I was eleven or so. One afternoon my parents called me into the living room for some minor task, and inquired almost angrily what my deal was.
My face working, I stammered out that I was trying not to cry.
Well, what did I have to cry about?
I had cut my finger just moments earlier, while peeling an apple in the kitchen.
So why didn’t I cry?
“B-bec-cause y-you told m-me n-not to,” I wailed.
Oh, well then, cry away! I was told, with the largesse of a Victorian philanthropist, and I burst into tears.
I don’t recall being told not to cry, but I’m sure that I was. My mother was sexually abusing me nightly, although my conscious recollection boiled down to an eternal blazing fury: I hated my mother, but didn’t know why. My dad, on the other hand, as ignorant of the abuse as I, merely beat me a lot with his belt, mainly for not cleaning my room. To this day, when I hear somebody sweeping, there is a flashknot in my stomach.
But despite the abuse and neglect, I was not allowed to cry. What to do? I stuffed it, of course, and those tears waited with corrosive patience until an excellent therapist coaxed them out in my 40s. It took a lot of therapy, and to this day I am what’s called a “stress crier.” It’s a pain in the butt, if only because my sinuses swell from all the mucus and I can get a migraine from the pressure unless I hit myself with four sprays of fluticasone, which tastes unpleasantly of an incongruous lilac but works well.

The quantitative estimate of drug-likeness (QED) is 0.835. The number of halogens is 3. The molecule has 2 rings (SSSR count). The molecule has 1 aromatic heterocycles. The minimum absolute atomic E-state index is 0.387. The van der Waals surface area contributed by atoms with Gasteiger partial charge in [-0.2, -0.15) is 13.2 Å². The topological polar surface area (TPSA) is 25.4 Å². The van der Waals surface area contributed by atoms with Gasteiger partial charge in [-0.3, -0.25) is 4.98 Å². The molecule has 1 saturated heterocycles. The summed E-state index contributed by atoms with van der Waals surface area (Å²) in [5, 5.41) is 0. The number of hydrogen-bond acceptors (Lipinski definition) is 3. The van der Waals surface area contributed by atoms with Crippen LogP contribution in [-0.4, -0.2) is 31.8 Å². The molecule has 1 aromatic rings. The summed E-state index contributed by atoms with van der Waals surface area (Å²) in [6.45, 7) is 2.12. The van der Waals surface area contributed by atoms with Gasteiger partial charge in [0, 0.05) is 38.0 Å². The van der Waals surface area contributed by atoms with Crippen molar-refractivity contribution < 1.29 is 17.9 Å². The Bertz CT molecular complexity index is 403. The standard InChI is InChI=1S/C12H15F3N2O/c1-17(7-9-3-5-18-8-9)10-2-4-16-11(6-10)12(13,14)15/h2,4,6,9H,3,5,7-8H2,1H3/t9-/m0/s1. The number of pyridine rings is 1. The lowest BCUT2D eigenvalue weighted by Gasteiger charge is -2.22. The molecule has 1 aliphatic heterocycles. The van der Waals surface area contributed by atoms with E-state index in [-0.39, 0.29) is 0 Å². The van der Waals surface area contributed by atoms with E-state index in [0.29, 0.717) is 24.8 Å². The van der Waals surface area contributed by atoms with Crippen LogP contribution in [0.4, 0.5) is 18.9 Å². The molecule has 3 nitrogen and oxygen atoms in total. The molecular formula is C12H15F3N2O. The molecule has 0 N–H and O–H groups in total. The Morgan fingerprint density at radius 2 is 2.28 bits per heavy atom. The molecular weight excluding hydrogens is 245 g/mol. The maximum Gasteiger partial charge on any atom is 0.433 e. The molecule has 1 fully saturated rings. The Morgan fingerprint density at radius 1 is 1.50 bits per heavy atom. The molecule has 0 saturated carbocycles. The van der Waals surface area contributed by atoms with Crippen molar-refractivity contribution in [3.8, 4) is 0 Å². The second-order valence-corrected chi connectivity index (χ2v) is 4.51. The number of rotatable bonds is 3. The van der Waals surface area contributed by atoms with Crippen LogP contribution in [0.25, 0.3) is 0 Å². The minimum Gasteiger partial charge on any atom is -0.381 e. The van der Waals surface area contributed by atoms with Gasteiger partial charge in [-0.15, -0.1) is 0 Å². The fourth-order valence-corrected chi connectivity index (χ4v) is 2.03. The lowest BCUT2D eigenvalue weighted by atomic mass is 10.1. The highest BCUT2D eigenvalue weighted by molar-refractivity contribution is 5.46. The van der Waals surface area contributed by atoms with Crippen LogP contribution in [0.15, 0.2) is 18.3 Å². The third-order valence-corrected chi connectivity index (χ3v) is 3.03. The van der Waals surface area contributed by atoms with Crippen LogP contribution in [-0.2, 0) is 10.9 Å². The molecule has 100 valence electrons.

I still stuff emotions, primarily anger, but I’m working hard on that. I write the feeling words large and circle them in my journal. The result is something that looks a lot like cantankerousness: I suffer fools badly, and have started to show up for myself.
I am trying to turn into a cranky old lady; to further this end, I have stopped dying my hair now that I’ve buzzed most of it off. My face still looks ten years younger, due mainly to genetics, not smoking, and sleep and hydration, but the crop of silver on top is like a snake rattle: Step over my log with caution, because I’ve been here for a few many turns around the sun now, and I have learned how to bite.
I nipped somebody this morning over something small, and was amazed at the level of satisfaction it afforded. (There is somebody who has taken it upon themselves to walk the website I manage, and if they find a 404 link, they email all of upper management. It’s been annoying for eight years, and I finally had enough. I told him that this tactic just made me look bad, and I would appreciate being given a private heads-up, being the webmaster and all.)
I’ve been chanting to change my karma, and (coincidentally I’m sure) had the most stressful month since I was homeless. I thought meditation was supposed to mellow you out, but maybe the mellow has to clear away a whole lot of muck before it rests easy in your soul. What do you think?